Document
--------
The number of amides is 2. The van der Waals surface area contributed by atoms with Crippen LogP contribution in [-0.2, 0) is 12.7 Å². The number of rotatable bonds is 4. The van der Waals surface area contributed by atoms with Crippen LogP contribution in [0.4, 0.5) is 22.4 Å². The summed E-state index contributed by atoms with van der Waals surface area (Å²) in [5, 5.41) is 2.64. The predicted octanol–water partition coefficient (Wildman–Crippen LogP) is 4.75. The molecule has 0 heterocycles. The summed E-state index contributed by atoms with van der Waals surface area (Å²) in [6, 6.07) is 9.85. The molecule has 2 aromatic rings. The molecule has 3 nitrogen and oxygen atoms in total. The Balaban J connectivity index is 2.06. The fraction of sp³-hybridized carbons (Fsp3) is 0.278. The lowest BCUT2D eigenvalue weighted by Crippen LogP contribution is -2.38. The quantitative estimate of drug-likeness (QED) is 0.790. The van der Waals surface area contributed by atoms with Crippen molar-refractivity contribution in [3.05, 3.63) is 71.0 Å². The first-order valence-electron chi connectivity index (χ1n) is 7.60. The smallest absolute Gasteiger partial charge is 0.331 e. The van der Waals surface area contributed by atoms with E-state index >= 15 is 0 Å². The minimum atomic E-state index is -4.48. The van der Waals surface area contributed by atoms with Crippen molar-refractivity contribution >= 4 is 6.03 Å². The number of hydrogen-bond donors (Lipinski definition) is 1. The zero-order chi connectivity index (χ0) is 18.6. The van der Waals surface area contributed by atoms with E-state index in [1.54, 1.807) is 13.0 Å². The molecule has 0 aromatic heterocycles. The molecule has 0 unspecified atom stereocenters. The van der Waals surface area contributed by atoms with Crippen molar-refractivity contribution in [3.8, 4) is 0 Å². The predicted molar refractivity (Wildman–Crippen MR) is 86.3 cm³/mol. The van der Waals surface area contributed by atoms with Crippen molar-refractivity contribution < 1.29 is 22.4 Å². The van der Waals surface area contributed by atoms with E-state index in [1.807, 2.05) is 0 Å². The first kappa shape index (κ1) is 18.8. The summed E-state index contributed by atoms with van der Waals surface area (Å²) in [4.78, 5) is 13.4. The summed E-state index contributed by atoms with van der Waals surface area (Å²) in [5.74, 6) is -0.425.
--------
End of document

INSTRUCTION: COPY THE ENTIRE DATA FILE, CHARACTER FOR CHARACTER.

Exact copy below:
The number of amides is 2. The van der Waals surface area contributed by atoms with Crippen LogP contribution in [-0.2, 0) is 12.7 Å². The number of rotatable bonds is 4. The van der Waals surface area contributed by atoms with Crippen LogP contribution in [0.4, 0.5) is 22.4 Å². The summed E-state index contributed by atoms with van der Waals surface area (Å²) in [5, 5.41) is 2.64. The predicted octanol–water partition coefficient (Wildman–Crippen LogP) is 4.75. The molecule has 0 heterocycles. The summed E-state index contributed by atoms with van der Waals surface area (Å²) in [6, 6.07) is 9.85. The molecule has 2 aromatic rings. The molecule has 3 nitrogen and oxygen atoms in total. The Balaban J connectivity index is 2.06. The fraction of sp³-hybridized carbons (Fsp3) is 0.278. The lowest BCUT2D eigenvalue weighted by Crippen LogP contribution is -2.38. The quantitative estimate of drug-likeness (QED) is 0.790. The van der Waals surface area contributed by atoms with Crippen molar-refractivity contribution in [3.05, 3.63) is 71.0 Å². The first-order valence-electron chi connectivity index (χ1n) is 7.60. The smallest absolute Gasteiger partial charge is 0.331 e. The van der Waals surface area contributed by atoms with E-state index >= 15 is 0 Å². The minimum atomic E-state index is -4.48. The van der Waals surface area contributed by atoms with Crippen molar-refractivity contribution >= 4 is 6.03 Å². The number of hydrogen-bond donors (Lipinski definition) is 1. The zero-order chi connectivity index (χ0) is 18.6. The van der Waals surface area contributed by atoms with E-state index in [1.54, 1.807) is 13.0 Å². The molecule has 0 aromatic heterocycles. The molecule has 0 unspecified atom stereocenters. The van der Waals surface area contributed by atoms with Crippen molar-refractivity contribution in [3.8, 4) is 0 Å². The predicted molar refractivity (Wildman–Crippen MR) is 86.3 cm³/mol. The van der Waals surface area contributed by atoms with Crippen molar-refractivity contribution < 1.29 is 22.4 Å². The van der Waals surface area contributed by atoms with E-state index in [1.807, 2.05) is 0 Å². The first kappa shape index (κ1) is 18.8. The summed E-state index contributed by atoms with van der Waals surface area (Å²) in [4.78, 5) is 13.4. The summed E-state index contributed by atoms with van der Waals surface area (Å²) in [5.74, 6) is -0.425.